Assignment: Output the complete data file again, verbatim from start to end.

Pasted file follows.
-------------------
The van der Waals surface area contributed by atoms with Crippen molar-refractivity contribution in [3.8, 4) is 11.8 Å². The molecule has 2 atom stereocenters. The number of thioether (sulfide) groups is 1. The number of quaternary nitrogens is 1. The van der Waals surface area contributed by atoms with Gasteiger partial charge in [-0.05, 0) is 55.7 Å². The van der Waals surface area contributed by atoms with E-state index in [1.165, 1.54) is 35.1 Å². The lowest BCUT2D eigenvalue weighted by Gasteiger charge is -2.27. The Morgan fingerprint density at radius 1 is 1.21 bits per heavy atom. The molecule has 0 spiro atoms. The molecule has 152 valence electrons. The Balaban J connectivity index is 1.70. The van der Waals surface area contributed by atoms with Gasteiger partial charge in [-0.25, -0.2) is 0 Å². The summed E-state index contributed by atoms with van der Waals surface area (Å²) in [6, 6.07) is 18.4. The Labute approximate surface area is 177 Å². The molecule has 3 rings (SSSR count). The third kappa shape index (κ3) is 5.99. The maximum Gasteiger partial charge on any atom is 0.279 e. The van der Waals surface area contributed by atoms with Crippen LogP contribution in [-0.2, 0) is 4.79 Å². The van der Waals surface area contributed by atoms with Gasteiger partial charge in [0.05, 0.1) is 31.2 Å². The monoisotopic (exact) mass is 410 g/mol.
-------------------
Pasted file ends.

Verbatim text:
The van der Waals surface area contributed by atoms with Crippen molar-refractivity contribution in [3.8, 4) is 11.8 Å². The molecule has 2 atom stereocenters. The number of thioether (sulfide) groups is 1. The number of quaternary nitrogens is 1. The van der Waals surface area contributed by atoms with Gasteiger partial charge in [-0.05, 0) is 55.7 Å². The van der Waals surface area contributed by atoms with E-state index in [1.165, 1.54) is 35.1 Å². The lowest BCUT2D eigenvalue weighted by Gasteiger charge is -2.27. The Morgan fingerprint density at radius 1 is 1.21 bits per heavy atom. The molecule has 0 spiro atoms. The molecule has 152 valence electrons. The Balaban J connectivity index is 1.70. The van der Waals surface area contributed by atoms with Gasteiger partial charge in [-0.25, -0.2) is 0 Å². The summed E-state index contributed by atoms with van der Waals surface area (Å²) in [6, 6.07) is 18.4. The Labute approximate surface area is 177 Å². The molecule has 3 rings (SSSR count). The third kappa shape index (κ3) is 5.99. The maximum Gasteiger partial charge on any atom is 0.279 e. The van der Waals surface area contributed by atoms with Crippen LogP contribution in [-0.2, 0) is 4.79 Å². The van der Waals surface area contributed by atoms with Gasteiger partial charge in [0.05, 0.1) is 31.2 Å². The monoisotopic (exact) mass is 410 g/mol.